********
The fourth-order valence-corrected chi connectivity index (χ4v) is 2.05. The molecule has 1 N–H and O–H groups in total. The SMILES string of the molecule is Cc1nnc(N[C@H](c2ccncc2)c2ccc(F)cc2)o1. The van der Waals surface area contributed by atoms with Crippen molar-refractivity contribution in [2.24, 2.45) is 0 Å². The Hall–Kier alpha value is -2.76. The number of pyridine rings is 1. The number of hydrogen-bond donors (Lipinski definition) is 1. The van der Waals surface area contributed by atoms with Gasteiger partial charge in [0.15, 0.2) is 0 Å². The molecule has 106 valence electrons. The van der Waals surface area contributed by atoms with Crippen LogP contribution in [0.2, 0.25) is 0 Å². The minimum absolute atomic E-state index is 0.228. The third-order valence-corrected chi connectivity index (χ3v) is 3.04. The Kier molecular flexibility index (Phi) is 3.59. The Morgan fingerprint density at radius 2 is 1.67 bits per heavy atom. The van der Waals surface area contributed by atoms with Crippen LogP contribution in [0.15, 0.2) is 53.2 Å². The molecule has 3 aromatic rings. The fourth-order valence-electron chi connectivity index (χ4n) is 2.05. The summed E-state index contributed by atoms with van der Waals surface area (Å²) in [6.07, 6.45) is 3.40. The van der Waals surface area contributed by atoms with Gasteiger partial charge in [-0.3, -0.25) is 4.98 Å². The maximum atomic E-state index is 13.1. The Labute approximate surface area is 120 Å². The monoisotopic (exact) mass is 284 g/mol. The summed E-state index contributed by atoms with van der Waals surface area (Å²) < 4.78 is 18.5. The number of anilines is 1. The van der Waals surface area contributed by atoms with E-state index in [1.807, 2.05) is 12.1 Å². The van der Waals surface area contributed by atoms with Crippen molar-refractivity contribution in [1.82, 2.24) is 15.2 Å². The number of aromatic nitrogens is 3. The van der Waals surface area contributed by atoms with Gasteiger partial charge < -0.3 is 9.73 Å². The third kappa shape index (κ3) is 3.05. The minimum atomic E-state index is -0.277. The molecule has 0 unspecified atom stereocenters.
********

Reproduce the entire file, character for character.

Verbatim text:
The fourth-order valence-corrected chi connectivity index (χ4v) is 2.05. The molecule has 1 N–H and O–H groups in total. The SMILES string of the molecule is Cc1nnc(N[C@H](c2ccncc2)c2ccc(F)cc2)o1. The van der Waals surface area contributed by atoms with Crippen molar-refractivity contribution in [2.24, 2.45) is 0 Å². The Hall–Kier alpha value is -2.76. The number of pyridine rings is 1. The number of hydrogen-bond donors (Lipinski definition) is 1. The van der Waals surface area contributed by atoms with Gasteiger partial charge in [0.15, 0.2) is 0 Å². The molecule has 106 valence electrons. The van der Waals surface area contributed by atoms with Crippen LogP contribution in [0.2, 0.25) is 0 Å². The minimum absolute atomic E-state index is 0.228. The third-order valence-corrected chi connectivity index (χ3v) is 3.04. The Kier molecular flexibility index (Phi) is 3.59. The Morgan fingerprint density at radius 2 is 1.67 bits per heavy atom. The van der Waals surface area contributed by atoms with Crippen LogP contribution in [0.15, 0.2) is 53.2 Å². The molecule has 3 aromatic rings. The fourth-order valence-electron chi connectivity index (χ4n) is 2.05. The summed E-state index contributed by atoms with van der Waals surface area (Å²) in [6.07, 6.45) is 3.40. The van der Waals surface area contributed by atoms with Gasteiger partial charge in [-0.3, -0.25) is 4.98 Å². The maximum atomic E-state index is 13.1. The Labute approximate surface area is 120 Å². The monoisotopic (exact) mass is 284 g/mol. The summed E-state index contributed by atoms with van der Waals surface area (Å²) < 4.78 is 18.5. The number of anilines is 1. The van der Waals surface area contributed by atoms with E-state index in [1.807, 2.05) is 12.1 Å². The van der Waals surface area contributed by atoms with Crippen molar-refractivity contribution in [1.82, 2.24) is 15.2 Å². The number of aromatic nitrogens is 3. The van der Waals surface area contributed by atoms with Gasteiger partial charge < -0.3 is 9.73 Å². The third kappa shape index (κ3) is 3.05. The minimum atomic E-state index is -0.277. The molecule has 0 unspecified atom stereocenters.